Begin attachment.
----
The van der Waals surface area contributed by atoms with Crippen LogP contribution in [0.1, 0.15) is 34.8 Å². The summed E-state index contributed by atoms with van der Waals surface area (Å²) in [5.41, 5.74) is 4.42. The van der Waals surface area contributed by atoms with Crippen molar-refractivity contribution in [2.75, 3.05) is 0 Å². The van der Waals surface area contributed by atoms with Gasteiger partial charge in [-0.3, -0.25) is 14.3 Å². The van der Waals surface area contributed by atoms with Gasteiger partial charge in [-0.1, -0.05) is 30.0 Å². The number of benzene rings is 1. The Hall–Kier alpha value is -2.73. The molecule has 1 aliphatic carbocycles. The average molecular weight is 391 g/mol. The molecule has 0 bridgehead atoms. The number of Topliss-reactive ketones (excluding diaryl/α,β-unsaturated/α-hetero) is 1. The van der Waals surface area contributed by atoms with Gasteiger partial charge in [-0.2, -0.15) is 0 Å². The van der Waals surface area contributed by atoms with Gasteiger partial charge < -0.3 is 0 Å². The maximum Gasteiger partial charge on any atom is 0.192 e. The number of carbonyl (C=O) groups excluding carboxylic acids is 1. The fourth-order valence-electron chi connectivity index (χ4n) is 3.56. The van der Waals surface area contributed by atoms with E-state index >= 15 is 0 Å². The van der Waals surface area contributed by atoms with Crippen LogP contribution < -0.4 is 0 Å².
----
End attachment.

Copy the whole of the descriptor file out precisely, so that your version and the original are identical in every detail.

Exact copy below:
The van der Waals surface area contributed by atoms with Crippen LogP contribution in [0.1, 0.15) is 34.8 Å². The summed E-state index contributed by atoms with van der Waals surface area (Å²) in [5.41, 5.74) is 4.42. The van der Waals surface area contributed by atoms with Crippen molar-refractivity contribution in [2.75, 3.05) is 0 Å². The van der Waals surface area contributed by atoms with Gasteiger partial charge in [-0.3, -0.25) is 14.3 Å². The van der Waals surface area contributed by atoms with Gasteiger partial charge in [-0.1, -0.05) is 30.0 Å². The number of benzene rings is 1. The Hall–Kier alpha value is -2.73. The molecule has 1 aliphatic carbocycles. The average molecular weight is 391 g/mol. The molecule has 0 bridgehead atoms. The number of Topliss-reactive ketones (excluding diaryl/α,β-unsaturated/α-hetero) is 1. The van der Waals surface area contributed by atoms with Gasteiger partial charge in [-0.2, -0.15) is 0 Å². The van der Waals surface area contributed by atoms with Gasteiger partial charge < -0.3 is 0 Å². The maximum Gasteiger partial charge on any atom is 0.192 e. The number of carbonyl (C=O) groups excluding carboxylic acids is 1. The fourth-order valence-electron chi connectivity index (χ4n) is 3.56. The van der Waals surface area contributed by atoms with E-state index >= 15 is 0 Å². The van der Waals surface area contributed by atoms with Crippen LogP contribution < -0.4 is 0 Å².